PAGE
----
V-Ray is a rendering plug-in for 3ds Max. In addition to supporting most standard 3ds Max features, V-Ray supports many third-party plug-ins. V-Ray for 3ds Max includes two renderers, V-Ray and V-Ray GPU.
The first step in using V-Ray is to assign it as your renderer in 3ds Max, which makes the V-Ray parameters available to you. For information and links about V-Ray parameters, see the Rendering with V-Ray section below. See the V-Ray GPU in 3ds Max page for more information about V-Ray GPU.
After V-Ray is assigned as the renderer, initializing a rendering with standard 3ds Max UI commands will automatically render with V-Ray. In addition, all the V-Ray options will be available within the 3ds Max user interface, including global illumination and the creation of V-Ray lights, maps, and materials. While V-Ray will render standard 3ds Max features, the V-Ray options are designed to work with the V-Ray render engine, and thus will improve both image quality and render times.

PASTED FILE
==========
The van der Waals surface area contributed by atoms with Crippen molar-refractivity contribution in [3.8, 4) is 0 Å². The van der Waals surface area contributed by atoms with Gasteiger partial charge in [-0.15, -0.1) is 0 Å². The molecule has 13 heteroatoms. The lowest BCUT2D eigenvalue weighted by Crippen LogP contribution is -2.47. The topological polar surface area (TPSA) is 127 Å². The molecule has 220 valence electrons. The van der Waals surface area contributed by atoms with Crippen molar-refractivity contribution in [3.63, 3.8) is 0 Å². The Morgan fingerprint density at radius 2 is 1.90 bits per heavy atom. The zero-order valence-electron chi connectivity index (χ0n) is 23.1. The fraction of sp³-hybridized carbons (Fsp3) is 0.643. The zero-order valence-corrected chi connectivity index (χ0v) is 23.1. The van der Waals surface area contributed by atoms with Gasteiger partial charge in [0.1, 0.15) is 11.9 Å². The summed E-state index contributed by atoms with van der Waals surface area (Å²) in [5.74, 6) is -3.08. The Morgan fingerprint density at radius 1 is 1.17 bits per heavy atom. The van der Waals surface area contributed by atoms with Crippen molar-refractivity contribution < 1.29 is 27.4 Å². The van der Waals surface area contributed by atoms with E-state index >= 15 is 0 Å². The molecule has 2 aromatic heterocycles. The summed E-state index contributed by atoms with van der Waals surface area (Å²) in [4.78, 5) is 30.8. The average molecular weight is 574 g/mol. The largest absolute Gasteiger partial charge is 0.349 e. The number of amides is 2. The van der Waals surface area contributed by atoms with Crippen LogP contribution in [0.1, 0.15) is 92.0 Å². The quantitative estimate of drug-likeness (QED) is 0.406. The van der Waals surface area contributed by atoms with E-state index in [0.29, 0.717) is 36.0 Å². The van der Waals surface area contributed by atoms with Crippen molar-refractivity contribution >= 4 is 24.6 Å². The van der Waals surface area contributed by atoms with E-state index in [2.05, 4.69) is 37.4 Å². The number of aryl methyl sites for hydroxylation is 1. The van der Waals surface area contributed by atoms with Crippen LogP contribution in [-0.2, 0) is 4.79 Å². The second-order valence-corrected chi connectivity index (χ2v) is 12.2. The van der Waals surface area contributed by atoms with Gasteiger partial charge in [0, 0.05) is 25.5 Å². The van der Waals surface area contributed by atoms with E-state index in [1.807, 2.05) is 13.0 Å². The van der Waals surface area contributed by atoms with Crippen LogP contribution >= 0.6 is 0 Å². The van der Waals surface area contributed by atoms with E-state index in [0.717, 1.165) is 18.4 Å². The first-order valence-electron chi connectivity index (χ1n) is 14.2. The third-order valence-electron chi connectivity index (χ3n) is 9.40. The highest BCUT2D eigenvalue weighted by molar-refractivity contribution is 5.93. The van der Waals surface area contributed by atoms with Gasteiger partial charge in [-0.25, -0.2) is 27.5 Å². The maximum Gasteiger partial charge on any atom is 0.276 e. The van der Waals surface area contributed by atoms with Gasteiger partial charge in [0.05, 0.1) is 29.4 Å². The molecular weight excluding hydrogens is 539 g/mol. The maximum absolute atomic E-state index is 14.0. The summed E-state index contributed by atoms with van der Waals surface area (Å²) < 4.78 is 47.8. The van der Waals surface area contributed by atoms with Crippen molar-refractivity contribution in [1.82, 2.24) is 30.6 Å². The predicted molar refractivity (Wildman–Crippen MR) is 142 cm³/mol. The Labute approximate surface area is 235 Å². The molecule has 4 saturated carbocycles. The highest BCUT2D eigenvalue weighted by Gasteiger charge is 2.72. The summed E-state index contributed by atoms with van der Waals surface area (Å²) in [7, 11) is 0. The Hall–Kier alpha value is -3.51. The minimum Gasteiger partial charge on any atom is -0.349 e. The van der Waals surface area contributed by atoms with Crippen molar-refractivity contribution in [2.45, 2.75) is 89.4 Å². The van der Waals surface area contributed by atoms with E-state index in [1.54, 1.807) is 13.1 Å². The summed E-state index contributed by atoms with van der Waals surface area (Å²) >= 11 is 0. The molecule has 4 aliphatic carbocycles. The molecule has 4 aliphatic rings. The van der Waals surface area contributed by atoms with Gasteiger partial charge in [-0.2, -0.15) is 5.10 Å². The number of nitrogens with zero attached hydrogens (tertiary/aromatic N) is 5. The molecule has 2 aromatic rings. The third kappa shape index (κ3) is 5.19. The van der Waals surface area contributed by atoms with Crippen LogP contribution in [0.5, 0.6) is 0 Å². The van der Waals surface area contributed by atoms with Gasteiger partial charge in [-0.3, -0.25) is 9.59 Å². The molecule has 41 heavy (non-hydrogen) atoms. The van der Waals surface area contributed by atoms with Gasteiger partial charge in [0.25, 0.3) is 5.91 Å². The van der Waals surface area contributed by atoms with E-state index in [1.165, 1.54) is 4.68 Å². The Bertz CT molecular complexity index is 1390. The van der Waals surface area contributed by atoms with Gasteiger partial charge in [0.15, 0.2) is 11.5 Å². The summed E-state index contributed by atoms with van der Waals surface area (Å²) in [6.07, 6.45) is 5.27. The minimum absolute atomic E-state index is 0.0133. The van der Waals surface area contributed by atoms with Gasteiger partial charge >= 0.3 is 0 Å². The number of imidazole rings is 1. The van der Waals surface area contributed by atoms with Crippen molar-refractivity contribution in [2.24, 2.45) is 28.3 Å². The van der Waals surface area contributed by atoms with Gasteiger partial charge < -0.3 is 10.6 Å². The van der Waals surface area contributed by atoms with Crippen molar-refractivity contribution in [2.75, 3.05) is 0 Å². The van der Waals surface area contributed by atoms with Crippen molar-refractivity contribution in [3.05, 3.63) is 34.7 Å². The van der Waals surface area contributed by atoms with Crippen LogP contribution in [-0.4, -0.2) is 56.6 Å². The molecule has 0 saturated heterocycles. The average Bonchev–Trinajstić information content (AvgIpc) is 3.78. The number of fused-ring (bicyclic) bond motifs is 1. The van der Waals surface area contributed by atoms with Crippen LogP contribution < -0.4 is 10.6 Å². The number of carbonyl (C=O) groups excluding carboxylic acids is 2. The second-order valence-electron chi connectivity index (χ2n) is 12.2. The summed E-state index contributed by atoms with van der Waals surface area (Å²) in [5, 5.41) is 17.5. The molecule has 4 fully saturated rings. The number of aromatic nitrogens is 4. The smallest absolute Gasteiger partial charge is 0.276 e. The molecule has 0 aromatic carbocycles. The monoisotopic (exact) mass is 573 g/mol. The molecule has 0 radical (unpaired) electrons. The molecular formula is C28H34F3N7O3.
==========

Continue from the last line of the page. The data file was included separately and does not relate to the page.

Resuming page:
In some cases, V-Ray interacts with 3ds Max features or plug-ins in ways that differ from the usual. See the following pages for more information:
After you choose V-Ray or V-Ray GPU as the renderer, you can use the standard 3ds Max tools and buttons to start a V-Ray rendering. For example, the Render button in the Render Setup window will initialize a V-Ray rendering when V-Ray or V-Ray GPU is set as the renderer.
V-Ray renderings displays in the V-Ray Virtual Frame Buffer (VFB), which has a multitude of V-Ray specific tools for saving and comparing renderings, adding lens effects, and viewing render elements.
When V-Ray is selected for Production Rendering Mode, you have the option of using V-Ray IPR (Interactive Production Rendering) from within the VFB. For more information, see V-Ray IPR in 3ds Max.
Rendering in V-Ray Frame Buffer (VFB)
The following standalone rendering tools and utilities come packaged with V-Ray for 3ds Max. For a full list of tools and utilities that come with V-Ray, see the Additional V-Ray Tools page.